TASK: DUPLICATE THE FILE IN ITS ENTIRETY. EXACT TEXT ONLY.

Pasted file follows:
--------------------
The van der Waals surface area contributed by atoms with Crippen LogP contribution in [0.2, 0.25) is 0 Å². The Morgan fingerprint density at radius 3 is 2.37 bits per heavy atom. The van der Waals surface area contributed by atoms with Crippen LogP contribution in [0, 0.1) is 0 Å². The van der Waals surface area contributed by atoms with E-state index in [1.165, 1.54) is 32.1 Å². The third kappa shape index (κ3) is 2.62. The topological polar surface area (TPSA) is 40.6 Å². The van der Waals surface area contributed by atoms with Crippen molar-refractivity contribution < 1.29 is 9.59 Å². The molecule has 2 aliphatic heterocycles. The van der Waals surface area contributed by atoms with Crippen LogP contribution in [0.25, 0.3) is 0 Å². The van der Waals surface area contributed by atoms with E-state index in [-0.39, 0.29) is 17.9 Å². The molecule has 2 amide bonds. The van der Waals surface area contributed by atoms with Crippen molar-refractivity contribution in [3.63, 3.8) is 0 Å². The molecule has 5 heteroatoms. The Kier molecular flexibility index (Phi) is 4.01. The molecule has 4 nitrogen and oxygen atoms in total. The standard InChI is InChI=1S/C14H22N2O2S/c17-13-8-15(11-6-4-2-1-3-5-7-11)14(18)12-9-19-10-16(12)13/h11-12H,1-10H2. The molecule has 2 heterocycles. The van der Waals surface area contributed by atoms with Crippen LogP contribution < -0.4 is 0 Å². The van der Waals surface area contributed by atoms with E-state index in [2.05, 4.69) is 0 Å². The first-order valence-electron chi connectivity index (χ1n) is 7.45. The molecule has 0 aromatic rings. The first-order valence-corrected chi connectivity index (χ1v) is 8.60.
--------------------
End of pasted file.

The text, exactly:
The van der Waals surface area contributed by atoms with Crippen LogP contribution in [0.2, 0.25) is 0 Å². The Morgan fingerprint density at radius 3 is 2.37 bits per heavy atom. The van der Waals surface area contributed by atoms with Crippen LogP contribution in [0, 0.1) is 0 Å². The van der Waals surface area contributed by atoms with E-state index in [1.165, 1.54) is 32.1 Å². The third kappa shape index (κ3) is 2.62. The topological polar surface area (TPSA) is 40.6 Å². The van der Waals surface area contributed by atoms with Crippen molar-refractivity contribution < 1.29 is 9.59 Å². The molecule has 2 aliphatic heterocycles. The van der Waals surface area contributed by atoms with Crippen LogP contribution in [0.25, 0.3) is 0 Å². The van der Waals surface area contributed by atoms with E-state index in [-0.39, 0.29) is 17.9 Å². The molecule has 2 amide bonds. The van der Waals surface area contributed by atoms with Crippen molar-refractivity contribution in [3.63, 3.8) is 0 Å². The molecule has 5 heteroatoms. The Kier molecular flexibility index (Phi) is 4.01. The molecule has 4 nitrogen and oxygen atoms in total. The standard InChI is InChI=1S/C14H22N2O2S/c17-13-8-15(11-6-4-2-1-3-5-7-11)14(18)12-9-19-10-16(12)13/h11-12H,1-10H2. The molecule has 2 heterocycles. The van der Waals surface area contributed by atoms with Crippen LogP contribution < -0.4 is 0 Å². The van der Waals surface area contributed by atoms with E-state index in [2.05, 4.69) is 0 Å². The first-order valence-electron chi connectivity index (χ1n) is 7.45. The molecule has 0 aromatic rings. The first-order valence-corrected chi connectivity index (χ1v) is 8.60.